I read some wonderful posts last spring and summer about the beauties of the outdoors. One that especially inspired me was by Molly Meade. If you missed Molly’s description of how she goes out to the “priestess rocks,” read it now.
But as much as I admire people who like to spend time outdoors in gardens or the wilderness or national parks or anywhere else without kitchens and bathrooms…well, I just don’t like to get the outdoors on me. Most Pagans I know like to camp and hold grand outdoor rituals. Not me. I get lost. I trip over tree roots and get allergic in some large gardens. I don’t like to climb or hike and I stay away from the beach because it’s got all that icky, dirty sand all over it. Although I send money to the Wilderness Society and Friends of the Earth, the wilderness does not need my footprints in it.
So here’s another of my weird little stories. This one’s a fable I wrote several years ago for a friend who was holding regular ceremonies at Joshua Tree National Park in the SoCal desert. (I went to some of those ceremonies. My friends were very proud of me.)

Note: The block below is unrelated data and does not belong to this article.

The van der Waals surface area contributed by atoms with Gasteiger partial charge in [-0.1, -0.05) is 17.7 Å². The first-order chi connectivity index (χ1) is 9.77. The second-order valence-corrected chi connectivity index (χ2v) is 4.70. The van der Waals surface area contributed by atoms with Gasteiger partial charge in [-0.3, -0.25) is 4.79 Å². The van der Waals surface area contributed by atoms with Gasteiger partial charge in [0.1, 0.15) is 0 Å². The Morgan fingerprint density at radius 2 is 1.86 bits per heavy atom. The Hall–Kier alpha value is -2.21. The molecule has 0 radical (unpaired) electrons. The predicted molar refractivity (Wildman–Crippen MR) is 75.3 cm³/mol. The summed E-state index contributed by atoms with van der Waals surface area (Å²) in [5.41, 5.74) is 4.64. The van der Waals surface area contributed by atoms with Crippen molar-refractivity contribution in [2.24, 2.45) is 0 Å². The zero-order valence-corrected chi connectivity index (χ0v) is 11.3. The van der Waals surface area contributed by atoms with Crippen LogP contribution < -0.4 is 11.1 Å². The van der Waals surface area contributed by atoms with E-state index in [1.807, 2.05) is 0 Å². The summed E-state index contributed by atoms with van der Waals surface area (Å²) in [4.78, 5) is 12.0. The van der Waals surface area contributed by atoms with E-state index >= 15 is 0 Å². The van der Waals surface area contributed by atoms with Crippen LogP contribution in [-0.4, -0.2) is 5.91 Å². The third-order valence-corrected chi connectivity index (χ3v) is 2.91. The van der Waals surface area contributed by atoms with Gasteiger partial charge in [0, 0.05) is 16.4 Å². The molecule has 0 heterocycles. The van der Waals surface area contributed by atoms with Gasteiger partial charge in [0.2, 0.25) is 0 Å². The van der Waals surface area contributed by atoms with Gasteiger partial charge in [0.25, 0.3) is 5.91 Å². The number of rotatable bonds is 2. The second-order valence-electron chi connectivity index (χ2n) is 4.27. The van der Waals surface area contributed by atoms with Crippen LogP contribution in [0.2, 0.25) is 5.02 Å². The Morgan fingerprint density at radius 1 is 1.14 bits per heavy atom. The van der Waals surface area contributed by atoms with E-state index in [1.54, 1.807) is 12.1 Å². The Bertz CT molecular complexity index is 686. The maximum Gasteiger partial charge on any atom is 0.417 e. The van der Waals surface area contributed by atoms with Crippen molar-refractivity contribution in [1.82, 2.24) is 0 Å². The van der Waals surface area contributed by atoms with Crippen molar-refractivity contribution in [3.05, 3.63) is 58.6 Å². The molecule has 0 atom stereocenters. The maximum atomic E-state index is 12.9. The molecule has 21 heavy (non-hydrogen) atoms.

Back in the Olden Days, when the world was a whole lot fresher (not to mention cheekier) than it is now, the people lived in the City of the Goddess. They were sensible people, beautiful people, smart people, golden people and—because they stayed in the city—they were Civilized People. They were much beloved by their Urban Goddess, who gave them Every Civilized Comfort, and so they lived in clean, comfortable homes and did the things civilized people have always done: they read books, they went to plays and concerts, they entertained their friends with home-cooked meals and home-bred conversation. They did every creative golden thing they could think to do.
Now these civilized people who lived so peacefully in the Olden Days were ruled by the Two Daughters of the Goddess of the City, Comforta and Cleanessa, who were the Co-Queens of the City and lived at the Ritz, where they enjoyed all the amenities of city life—haute cuisine, haute couture, and haute tub.